The Chalicotheres were among the strangest ungulates to ever live. Possessing vaguely horse-like heads, gorilla-like body proportions and sloth-like claws, these animals were formerly successful browsing herbivores. Emerging during the Middle Eocene roughly 48 million years ago, basal Chalicotheres closely resembled other Perissodactyls of the time. However, the more derived family Chalicotheriidae developed the clawed feet typical of the group. Members of this lineage ranged sheep to draft horse sized. By the Late Oligocene, two notable sub-families had diverged, with these being the Chalicotheriines and Schizotheriines.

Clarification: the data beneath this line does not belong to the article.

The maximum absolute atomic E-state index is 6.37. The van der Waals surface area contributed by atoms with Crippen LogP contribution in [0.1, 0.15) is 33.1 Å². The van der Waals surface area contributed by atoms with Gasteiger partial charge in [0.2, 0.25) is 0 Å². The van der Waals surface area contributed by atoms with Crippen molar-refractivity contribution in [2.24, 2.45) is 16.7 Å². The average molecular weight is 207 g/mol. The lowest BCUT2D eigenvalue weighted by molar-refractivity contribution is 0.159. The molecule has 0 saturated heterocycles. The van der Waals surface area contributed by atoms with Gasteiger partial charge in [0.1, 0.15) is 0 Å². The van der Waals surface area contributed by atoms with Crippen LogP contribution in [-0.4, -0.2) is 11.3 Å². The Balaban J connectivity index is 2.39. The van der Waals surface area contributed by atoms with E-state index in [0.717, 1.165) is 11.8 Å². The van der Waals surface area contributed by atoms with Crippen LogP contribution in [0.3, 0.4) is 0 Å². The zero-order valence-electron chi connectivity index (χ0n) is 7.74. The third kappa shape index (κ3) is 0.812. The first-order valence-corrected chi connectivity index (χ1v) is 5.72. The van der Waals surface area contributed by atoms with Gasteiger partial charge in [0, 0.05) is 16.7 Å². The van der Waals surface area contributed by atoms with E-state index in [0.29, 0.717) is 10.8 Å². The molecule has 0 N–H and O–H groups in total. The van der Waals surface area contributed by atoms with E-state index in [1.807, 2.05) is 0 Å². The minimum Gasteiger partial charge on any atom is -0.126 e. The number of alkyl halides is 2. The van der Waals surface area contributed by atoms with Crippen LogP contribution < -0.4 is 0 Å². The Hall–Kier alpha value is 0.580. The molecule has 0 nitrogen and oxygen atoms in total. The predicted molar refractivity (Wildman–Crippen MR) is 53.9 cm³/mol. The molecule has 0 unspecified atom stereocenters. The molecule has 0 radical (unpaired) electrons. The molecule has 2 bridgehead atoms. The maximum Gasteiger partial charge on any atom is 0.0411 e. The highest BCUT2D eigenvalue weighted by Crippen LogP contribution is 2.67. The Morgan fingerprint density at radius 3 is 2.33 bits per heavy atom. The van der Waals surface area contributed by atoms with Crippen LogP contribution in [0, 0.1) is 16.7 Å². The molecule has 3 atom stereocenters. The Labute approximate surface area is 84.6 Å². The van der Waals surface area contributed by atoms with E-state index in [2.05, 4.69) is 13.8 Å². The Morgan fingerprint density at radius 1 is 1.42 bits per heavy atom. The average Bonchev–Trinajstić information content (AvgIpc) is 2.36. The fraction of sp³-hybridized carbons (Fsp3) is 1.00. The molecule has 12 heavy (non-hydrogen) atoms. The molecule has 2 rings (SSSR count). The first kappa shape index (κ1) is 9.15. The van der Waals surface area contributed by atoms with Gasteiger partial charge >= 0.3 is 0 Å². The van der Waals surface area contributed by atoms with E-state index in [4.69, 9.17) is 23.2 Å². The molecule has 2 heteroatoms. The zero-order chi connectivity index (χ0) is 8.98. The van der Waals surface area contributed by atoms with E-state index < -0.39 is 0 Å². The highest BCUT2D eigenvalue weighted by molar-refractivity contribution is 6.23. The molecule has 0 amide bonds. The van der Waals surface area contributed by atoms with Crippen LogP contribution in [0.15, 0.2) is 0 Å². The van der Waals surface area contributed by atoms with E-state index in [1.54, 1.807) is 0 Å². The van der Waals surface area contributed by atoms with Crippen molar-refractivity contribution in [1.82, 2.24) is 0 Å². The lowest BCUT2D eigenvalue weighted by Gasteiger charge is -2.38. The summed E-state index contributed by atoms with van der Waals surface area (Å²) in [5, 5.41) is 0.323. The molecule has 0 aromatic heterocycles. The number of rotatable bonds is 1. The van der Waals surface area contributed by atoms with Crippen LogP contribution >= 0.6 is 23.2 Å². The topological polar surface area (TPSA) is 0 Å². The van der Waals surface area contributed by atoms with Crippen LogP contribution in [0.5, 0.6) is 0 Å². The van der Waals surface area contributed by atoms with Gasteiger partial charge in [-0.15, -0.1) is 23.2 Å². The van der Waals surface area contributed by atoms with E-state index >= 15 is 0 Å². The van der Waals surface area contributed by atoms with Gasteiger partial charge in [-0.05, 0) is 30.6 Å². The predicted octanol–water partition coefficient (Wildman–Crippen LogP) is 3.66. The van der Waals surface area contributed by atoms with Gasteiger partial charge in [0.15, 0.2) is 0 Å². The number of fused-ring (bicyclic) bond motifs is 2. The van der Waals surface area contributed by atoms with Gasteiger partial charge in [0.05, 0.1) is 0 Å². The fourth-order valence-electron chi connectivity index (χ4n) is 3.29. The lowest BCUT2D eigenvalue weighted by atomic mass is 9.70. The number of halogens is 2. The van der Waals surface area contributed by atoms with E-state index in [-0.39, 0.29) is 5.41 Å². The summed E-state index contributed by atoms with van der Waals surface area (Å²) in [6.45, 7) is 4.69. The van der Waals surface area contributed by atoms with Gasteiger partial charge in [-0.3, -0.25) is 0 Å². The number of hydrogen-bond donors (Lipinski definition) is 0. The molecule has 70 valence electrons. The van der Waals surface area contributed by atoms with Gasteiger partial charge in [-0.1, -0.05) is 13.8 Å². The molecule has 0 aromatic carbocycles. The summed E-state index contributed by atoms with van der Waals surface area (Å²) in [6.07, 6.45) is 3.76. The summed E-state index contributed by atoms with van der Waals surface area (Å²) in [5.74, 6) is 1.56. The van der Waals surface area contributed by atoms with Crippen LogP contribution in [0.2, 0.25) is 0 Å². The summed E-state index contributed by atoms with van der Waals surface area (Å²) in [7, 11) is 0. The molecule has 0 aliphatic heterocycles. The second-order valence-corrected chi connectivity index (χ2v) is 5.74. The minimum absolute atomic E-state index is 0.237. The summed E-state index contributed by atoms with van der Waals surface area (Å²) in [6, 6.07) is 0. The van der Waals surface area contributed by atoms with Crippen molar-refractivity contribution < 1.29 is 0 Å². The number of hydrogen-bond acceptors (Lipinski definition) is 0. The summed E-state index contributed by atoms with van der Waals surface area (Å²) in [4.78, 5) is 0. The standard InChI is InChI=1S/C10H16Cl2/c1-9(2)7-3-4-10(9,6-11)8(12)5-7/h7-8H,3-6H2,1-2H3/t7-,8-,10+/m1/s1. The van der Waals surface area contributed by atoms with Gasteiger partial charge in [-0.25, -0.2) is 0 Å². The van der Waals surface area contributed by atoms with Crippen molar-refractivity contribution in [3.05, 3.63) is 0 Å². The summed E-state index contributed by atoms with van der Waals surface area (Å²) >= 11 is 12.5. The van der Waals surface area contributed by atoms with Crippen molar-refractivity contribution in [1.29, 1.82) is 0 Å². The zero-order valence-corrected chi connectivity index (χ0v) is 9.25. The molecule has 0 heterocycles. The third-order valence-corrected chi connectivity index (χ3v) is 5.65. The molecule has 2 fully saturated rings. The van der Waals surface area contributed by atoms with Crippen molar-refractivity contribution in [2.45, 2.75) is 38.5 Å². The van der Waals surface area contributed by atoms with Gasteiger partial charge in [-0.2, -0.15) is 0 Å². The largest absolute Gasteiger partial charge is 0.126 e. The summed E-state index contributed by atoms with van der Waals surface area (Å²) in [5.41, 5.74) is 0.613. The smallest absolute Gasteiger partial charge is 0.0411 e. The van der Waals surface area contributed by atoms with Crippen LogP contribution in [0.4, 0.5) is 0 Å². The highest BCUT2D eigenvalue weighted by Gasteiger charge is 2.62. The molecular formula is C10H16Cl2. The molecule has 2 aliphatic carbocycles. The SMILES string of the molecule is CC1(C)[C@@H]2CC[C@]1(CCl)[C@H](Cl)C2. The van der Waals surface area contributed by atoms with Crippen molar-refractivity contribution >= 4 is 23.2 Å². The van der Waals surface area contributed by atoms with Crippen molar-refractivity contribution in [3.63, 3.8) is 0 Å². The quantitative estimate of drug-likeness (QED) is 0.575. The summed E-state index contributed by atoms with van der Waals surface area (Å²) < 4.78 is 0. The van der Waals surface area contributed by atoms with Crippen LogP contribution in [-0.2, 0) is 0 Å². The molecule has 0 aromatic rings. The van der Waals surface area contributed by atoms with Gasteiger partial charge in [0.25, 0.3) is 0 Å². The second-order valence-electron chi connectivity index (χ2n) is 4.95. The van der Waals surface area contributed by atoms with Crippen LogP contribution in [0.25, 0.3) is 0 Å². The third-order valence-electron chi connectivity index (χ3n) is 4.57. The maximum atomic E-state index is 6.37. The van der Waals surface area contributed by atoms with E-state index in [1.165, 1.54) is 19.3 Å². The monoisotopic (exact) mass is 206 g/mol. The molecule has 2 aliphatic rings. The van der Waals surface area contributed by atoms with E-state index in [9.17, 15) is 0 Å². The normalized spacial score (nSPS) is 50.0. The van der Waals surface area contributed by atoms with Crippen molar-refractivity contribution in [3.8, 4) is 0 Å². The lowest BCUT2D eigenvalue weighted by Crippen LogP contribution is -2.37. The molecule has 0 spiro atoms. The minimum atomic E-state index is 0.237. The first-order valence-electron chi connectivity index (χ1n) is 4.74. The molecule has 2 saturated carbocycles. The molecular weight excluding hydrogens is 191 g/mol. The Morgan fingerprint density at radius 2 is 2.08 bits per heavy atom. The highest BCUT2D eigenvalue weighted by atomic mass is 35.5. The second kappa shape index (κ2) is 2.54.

The former possessed highly elongated forelimbs, stout hindlimbs and walked on their knuckles in order to keep their claws off the ground. The latter had more typical ungulate proportions, although had also developed retractable claws, walking in a digitigrade stance. Chalicotheres thrived across Africa, Eurasia and North America during the Miocene, although entered a period of decline in the Pliocene. This was probably due to the cooling and drying conditions of the time reducing their favored forested habitats. The youngest genera were the Chalicotheriines Hesperotherium and Nestoritherium, which were native to China and South East Asia until the Middle Pleistocene about 780,000 years.

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